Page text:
Independent candidates, primarily rising economic forces close to the Assad regime, must vie for the remaining 67 seats. The results of these latest elections have reflected the forces that have emerged during the war, with eight militia leaders joining the Council, along with 12 retired officers who had participated in the conflict and several “businessmen” who have come to prominence, such as Hussam al‑Qatirji. Their success came at the expense of pro-regime businessmen such as Muhammad Hamsho and Fares Shehabi, who blamed his defeat on the “alliance between the warlords and the system of corruption”, accusing them of waging a fierce campaign against him. Many Iran-backed candidates also joined the Council, notably militia leaders and a number of economic figures, while Russia displayed no interest in getting any of its affiliates into the Council.

The election of many war profiteers and militia leaders, to the detriment of a large number of leading businesspersons and tribal dignitaries, suggests that the structural map of pro-regime social forces has been redrawn to fit the changes brought about by the war, and in anticipation of the processes that the regime will be asked to carry out in the next phase of the peace process.

Another change in the Council is the proportion of sectarian representation. According to a US study, 39 Alawites joined the Council for the first time, increasing their share of seats to 20%, while 171 seats went to Sunnis, 23 to Christians and five to Shias.

The regime’s objectives for the electoral process

The elections took place in poor economic and social circumstances, against the backdrop of the COVID‑19 pandemic, which remains rampant, according to reports by international organizations. The driving force behind the Assad regime’s insistence on completing the electoral process was its desire to achieve certain objectives, most importantly:

  1. To maintain the status quo within the system, by bringing representatives from up-and-coming groups into government, specifically entrepreneurs, clerics, tribal leaders, family members of killed soldiers, and regime forces, these groups being the fundamental pillar of the government’s stability.
  2. To send the message that all is well to the outside world, in the face of international demands for structural and constitutional changes in response to the political and social changes that have occurred over the last decade.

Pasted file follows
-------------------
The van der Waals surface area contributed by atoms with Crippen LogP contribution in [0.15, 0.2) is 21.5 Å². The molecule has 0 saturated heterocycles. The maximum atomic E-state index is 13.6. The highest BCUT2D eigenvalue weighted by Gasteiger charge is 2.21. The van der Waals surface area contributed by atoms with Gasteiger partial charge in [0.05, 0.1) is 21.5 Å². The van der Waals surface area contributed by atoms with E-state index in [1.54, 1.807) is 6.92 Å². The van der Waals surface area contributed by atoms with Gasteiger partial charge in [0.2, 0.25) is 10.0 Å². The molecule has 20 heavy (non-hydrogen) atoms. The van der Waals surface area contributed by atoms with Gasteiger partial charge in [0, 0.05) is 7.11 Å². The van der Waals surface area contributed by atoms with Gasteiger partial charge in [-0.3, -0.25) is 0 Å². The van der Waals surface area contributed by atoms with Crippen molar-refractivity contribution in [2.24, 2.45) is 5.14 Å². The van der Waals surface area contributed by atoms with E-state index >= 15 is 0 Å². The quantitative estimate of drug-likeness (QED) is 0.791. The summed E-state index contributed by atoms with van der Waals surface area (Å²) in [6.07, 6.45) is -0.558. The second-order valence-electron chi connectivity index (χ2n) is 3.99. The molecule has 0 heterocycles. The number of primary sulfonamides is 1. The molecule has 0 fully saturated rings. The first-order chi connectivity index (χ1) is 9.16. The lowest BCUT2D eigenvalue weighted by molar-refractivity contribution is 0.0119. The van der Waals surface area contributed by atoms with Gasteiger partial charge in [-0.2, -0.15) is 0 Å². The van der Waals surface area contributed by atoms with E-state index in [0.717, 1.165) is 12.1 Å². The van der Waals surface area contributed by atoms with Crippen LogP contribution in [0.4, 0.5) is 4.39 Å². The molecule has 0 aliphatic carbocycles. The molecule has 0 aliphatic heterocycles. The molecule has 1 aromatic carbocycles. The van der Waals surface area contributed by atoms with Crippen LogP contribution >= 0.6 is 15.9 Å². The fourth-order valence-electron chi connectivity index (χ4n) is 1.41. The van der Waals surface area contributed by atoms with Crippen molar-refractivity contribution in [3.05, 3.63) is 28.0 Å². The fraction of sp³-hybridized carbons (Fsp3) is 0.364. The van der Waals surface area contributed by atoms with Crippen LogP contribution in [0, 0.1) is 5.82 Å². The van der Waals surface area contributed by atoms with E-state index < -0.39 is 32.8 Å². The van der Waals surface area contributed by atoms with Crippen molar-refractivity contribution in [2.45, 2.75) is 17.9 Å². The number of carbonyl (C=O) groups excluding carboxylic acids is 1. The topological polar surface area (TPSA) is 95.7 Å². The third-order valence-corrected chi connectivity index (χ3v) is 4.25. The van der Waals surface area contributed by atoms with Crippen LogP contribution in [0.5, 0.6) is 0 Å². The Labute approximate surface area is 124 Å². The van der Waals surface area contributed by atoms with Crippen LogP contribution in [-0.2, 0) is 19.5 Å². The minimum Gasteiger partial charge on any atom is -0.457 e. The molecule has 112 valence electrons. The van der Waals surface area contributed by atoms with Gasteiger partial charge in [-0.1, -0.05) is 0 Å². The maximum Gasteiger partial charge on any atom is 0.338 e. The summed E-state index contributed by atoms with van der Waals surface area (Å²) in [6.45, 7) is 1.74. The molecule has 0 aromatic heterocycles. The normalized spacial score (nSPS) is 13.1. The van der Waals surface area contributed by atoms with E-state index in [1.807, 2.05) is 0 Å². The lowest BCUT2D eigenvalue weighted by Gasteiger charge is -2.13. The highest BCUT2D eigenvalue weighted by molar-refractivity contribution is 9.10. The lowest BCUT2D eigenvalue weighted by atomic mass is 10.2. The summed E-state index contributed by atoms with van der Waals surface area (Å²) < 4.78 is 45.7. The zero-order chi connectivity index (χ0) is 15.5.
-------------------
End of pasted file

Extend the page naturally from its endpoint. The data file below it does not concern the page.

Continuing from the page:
3. To create a group of parliamentarians inextricably linked to the regime and its leader and whose prime concern is to keep Bashar al-Assad in power under any circumstance. The current members of the Council will vote on any constitutional amendments that Russia may try to impose through the UN-facilitated Syrian Constitutional Committee; under the current Council structure, it will be impossible to pass any constitutional clause that reduces Assad’s powers or his term of office. Furthermore, in accordance with the Constitution, the current Council members will be responsible for nominating the next President of the Republic.

Assad therefore wanted to ensure that the Council was comprised of people who had a vested interest in keeping him in power or who were tied to him through the acts of corruption and the violations that Syria had witnessed during the war.

Conclusion

The election process for the Syrian People’s Council reflects the Assad regime’s persistent refusal to make even superficial changes or concessions in the face of domestic or international demands. This will complicate the future of the peace process, prolong instability in the country, and hinder any external attempts to open up and rehabilitate the regime and to assist in the reconstruction.

The election process is a sign of how the regime will handle the tasks that it is required to complete in the next phase pursuant to the relevant UN Security Council resolutions, especially drafting a new constitution and holding free and fair presidential elections. In other words, little is likely to change.

The regime is continuing to take a militarized security approach to managing the country’s affairs, and is dealing with internal and external actors as though it has already won the war and is not obliged to make any real changes to its behavior. There is therefore still a long way to go before the war in Syria can really be said to have ended.